VARIABLE DESCRIPTION
COILPEC Variable which stores the individual pole
permeance for the particular coil under
consideration
COILSTART Variable which stores the stator slot number
of the left-hand side of a particular coil under
consideration
COILSTOP Variable which stores the stator slot number
of the right-hand side of a particular coil
under consideration
II Loop counter and/or array-index variable
INDEX Loop counter and/or array-index variable
S1 Variable which stores the number of stator
slots in the particular motor design
SPAN Variable which stores the number of stator
teeth or stator slots spanned by a particular
coil under consideration

As shown in FIG. 15, a block 784 sets COILPEC equal to zero, and a block 786 sets SPAN equal to COILSTOP−COILSTART. A block 788 then determines whether COILSTOP is less than COILSTART. If so, a block 790 augments the value of SPAN by the value of S1, and control passes to a block 792. Otherwise, the block 790 is bypassed, and control passes directly to the block 792. The block 792 sets INDEX equal to one, and a block 794 determines whether INDEX exceeds SPAN. If not, a block 796 sets II equal to the sum of COILSTART and INDEX. A block 798 then determines whether II exceeds S1. If so, a block 800 reduces the value of II by S1, and control passes to a block 802. If the block 798 determines that II does not exceed S1, the block 800 is bypassed, and control passes to the block 802 directly.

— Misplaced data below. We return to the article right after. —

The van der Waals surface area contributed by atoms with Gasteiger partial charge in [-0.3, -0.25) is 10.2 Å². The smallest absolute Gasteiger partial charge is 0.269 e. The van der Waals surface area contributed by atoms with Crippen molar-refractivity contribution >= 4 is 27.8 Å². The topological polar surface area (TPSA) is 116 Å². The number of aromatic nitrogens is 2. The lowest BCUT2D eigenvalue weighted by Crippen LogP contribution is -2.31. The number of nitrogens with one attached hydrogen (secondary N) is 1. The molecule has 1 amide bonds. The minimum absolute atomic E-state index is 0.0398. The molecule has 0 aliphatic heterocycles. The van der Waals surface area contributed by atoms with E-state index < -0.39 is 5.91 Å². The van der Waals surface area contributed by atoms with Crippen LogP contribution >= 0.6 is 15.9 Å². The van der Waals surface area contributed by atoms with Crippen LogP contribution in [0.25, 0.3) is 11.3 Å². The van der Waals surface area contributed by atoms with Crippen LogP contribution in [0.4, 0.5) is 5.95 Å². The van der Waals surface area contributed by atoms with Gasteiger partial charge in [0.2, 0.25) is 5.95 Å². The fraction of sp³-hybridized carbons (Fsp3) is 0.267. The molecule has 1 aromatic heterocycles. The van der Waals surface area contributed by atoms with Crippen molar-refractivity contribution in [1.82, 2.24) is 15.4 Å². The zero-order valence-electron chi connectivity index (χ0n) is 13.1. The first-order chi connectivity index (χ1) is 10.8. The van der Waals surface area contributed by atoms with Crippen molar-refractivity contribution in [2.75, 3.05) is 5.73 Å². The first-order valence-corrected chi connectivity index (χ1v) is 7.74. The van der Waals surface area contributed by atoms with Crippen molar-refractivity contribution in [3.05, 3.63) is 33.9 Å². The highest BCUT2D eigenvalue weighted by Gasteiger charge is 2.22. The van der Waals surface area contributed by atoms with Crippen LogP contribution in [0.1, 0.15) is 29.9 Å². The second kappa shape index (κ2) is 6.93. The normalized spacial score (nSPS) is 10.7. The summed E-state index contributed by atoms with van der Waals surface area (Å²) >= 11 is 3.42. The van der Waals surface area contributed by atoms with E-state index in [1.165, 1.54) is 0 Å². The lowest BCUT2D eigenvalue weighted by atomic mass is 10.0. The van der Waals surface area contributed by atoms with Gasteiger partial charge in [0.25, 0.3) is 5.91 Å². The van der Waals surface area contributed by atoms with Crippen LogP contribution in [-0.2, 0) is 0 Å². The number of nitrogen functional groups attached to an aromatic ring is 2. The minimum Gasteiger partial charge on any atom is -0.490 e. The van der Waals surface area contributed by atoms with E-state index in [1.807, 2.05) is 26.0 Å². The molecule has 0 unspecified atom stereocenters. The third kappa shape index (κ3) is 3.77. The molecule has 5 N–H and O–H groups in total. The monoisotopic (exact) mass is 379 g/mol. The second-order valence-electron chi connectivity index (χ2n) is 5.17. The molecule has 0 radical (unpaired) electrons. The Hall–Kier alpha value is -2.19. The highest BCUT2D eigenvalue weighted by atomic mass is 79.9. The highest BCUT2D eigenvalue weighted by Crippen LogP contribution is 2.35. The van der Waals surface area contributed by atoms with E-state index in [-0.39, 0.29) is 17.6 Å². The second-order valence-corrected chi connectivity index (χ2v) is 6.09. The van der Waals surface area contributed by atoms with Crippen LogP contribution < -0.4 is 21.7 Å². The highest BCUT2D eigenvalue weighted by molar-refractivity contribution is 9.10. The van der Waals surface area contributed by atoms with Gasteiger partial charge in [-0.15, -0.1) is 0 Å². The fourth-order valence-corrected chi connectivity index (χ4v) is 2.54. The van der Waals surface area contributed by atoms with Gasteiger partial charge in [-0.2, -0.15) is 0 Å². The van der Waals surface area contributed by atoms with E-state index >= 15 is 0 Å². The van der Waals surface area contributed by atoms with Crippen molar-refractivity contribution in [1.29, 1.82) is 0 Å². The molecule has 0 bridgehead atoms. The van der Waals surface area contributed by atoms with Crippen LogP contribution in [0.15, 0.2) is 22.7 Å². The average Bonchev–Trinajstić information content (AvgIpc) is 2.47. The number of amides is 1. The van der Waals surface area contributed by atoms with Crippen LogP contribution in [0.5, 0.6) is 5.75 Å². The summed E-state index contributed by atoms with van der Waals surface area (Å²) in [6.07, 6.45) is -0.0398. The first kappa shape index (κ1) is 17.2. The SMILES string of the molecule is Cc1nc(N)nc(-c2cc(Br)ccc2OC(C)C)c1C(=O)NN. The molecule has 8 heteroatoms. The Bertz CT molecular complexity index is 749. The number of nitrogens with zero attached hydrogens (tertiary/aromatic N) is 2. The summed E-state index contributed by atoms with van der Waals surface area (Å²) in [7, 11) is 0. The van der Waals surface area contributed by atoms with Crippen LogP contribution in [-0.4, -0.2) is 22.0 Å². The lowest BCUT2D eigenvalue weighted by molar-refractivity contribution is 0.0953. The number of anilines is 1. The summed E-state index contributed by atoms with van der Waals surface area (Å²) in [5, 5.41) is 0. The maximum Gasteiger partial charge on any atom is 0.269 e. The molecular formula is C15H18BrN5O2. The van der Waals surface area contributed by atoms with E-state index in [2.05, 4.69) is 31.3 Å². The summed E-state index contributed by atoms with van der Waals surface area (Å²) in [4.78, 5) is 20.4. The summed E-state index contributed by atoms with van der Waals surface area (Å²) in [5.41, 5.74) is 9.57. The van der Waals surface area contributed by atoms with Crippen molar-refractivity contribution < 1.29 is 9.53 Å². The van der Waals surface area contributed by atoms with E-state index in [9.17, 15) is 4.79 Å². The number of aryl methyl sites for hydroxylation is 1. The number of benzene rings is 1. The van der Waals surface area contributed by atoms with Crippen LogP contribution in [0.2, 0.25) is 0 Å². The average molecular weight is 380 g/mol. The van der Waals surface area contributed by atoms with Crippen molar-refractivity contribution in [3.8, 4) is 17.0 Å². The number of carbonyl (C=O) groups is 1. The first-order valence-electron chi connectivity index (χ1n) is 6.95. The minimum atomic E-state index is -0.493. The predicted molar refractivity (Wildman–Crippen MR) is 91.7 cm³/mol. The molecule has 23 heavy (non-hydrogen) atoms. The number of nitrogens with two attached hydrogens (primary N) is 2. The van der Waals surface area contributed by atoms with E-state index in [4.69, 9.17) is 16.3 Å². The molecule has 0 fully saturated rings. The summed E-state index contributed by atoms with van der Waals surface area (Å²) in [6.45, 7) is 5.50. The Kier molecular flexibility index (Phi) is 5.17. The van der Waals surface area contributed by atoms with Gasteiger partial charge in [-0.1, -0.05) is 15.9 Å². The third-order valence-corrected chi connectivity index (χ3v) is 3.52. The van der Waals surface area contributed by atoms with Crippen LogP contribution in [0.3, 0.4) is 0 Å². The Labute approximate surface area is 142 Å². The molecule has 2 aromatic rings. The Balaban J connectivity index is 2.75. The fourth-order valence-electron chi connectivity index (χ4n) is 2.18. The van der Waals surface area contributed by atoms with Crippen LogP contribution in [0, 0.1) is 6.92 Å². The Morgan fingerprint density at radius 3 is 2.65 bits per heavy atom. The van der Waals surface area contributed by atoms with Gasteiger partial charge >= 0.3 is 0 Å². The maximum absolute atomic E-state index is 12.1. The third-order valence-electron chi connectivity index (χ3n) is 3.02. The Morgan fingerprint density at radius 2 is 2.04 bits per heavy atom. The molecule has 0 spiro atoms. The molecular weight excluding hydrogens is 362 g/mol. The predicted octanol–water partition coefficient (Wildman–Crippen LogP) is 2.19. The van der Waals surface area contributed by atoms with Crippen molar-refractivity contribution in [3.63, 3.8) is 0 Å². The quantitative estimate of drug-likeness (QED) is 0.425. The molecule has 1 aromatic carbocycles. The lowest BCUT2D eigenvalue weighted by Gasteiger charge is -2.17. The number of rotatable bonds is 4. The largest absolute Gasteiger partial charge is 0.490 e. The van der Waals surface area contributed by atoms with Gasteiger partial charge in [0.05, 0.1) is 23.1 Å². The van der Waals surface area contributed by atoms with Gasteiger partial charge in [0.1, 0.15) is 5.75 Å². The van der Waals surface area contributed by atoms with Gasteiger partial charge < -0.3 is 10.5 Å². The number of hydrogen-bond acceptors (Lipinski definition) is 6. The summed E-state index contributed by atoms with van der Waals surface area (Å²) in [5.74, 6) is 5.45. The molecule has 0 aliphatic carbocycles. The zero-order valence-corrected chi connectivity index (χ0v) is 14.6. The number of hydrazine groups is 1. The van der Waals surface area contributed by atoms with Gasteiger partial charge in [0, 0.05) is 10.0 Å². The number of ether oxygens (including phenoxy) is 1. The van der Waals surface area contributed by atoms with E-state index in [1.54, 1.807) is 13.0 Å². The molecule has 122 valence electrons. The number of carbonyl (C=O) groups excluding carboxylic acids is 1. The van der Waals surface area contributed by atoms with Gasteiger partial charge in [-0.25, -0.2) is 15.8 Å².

The block 802 executes a sub-program which performs calculations for coil segment II as described in detail below in connection with the flowchart of FIG. 16. Following execution of that sub-program, a block 804 increments INDEX by one and control returns to the block 794. When the block 794 determines that INDEX exceeds SPAN, a block 806 sets COILPEC equal to COILPEC/SPAN, and execution of the ENDLEAK subroutine represented by the flowchart of FIG. 15 ends, with control returning the block following the block (of FIGS. 13A or 13B) which called the ENDLEAK subroutine in any given instance.